SIOUX FALLS, S.D. (KELO) – Due to a shortage of workers and a rising price tag for care, the city of Sioux Falls and many other cities across the nation are facing a child care crisis. And the impact goes beyond families with young children.
Child care is a major piece of the operations of a city’s economy.
“We go to work so that the rest of the community can go to work and once we’re not able to do that or if we’re not able to care for children then parents have to stay home,” Kerri Tietgen, CEO of EmBe said.
So a child care crisis can trickle down to the rest of the community.
“I think we’re going to look at, if we don’t do some significant changes in our communities, we’re going to see an increased workforce crisis,” Rebecca Wimmer, CEO of the Boys and Girls Club of the Sioux Empire, said.
In a city like Sioux Falls, when we’re seeing some economic growth and we’re very excited about that economic growth, such as Amazon coming, things like that, that really has the ability to boost the economy of a city. If those places come and they’re not able to find the workforce that they need to continue to do their operations, they’re going to look elsewhere.Rebecca Wimmer, CEO of the Boys and Girls Club of the Sioux Empire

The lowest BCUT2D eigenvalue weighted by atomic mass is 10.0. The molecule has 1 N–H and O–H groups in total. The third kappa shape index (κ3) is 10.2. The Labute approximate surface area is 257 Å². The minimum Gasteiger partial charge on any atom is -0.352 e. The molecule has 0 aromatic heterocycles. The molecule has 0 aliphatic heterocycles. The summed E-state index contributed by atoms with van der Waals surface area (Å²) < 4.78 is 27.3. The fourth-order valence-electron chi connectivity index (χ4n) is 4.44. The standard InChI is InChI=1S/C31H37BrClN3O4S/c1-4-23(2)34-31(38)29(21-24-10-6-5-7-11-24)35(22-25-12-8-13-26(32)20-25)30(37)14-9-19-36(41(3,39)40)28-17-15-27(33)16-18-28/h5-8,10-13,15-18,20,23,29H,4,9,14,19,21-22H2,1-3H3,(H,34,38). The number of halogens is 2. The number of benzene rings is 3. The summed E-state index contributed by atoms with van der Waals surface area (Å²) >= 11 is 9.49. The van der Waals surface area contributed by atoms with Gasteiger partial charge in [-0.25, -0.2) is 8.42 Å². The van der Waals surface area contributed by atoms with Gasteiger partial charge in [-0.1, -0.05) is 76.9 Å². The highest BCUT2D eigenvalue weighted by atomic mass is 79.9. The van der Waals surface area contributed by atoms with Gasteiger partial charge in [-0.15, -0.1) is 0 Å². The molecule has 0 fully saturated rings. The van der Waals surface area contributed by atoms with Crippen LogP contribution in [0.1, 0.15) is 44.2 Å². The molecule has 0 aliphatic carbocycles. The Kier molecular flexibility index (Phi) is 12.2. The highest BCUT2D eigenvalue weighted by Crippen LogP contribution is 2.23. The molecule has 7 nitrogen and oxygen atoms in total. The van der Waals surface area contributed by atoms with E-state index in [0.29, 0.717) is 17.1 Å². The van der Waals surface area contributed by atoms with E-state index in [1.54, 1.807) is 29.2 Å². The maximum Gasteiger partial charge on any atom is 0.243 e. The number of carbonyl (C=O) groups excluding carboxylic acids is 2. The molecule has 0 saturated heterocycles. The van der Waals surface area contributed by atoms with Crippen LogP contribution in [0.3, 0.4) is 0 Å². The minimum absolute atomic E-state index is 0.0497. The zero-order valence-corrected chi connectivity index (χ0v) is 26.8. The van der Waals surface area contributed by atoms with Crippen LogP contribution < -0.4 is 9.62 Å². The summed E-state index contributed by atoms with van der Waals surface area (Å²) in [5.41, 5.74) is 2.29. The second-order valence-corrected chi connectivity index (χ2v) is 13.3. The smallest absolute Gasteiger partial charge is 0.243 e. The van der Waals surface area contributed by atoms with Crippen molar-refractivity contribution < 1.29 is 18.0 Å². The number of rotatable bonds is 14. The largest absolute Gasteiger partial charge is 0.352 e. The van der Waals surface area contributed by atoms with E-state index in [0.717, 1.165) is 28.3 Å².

Many child care centers have looked at raising wages for staff to encourage new employees, but that leads to higher rates for parents to pay. Kerri Tietgen at EmBe says creating a positive workforce culture is also important.
“One of the things that we’re focusing on is creating a culture and our mission is to empower women and families. And that includes empowering our families and teachers within the program and creating a culture that our team wants to be a part of,” Tietgen said. “When our team is happy, our families are happy, our children are happy and so I feel really proud about the direction we’re going that way.”
But a solution is going to take teamwork from the whole community.
“There’s not going to be a one-size-fits-all fix for this,” Wimmer said. “There’s not going to be a silver bullet where we can say, ‘if we just do that one thing, we can change it.’ It’s going to be multi-faceted, and it’s going to take the collective minds of our entire community.”
I think the question about what do we do to support and address our child care in our community — keep asking. I think one of the things that we need to do that will change the trajectory of this conversation is our community asking the question.Kerri Tietgen, CEO of EmBe
In Monday night’s Eye on KELOLAND, Lauren Soulek will take a deeper look into the crisis, specifically to how it relates to after-school care in the city.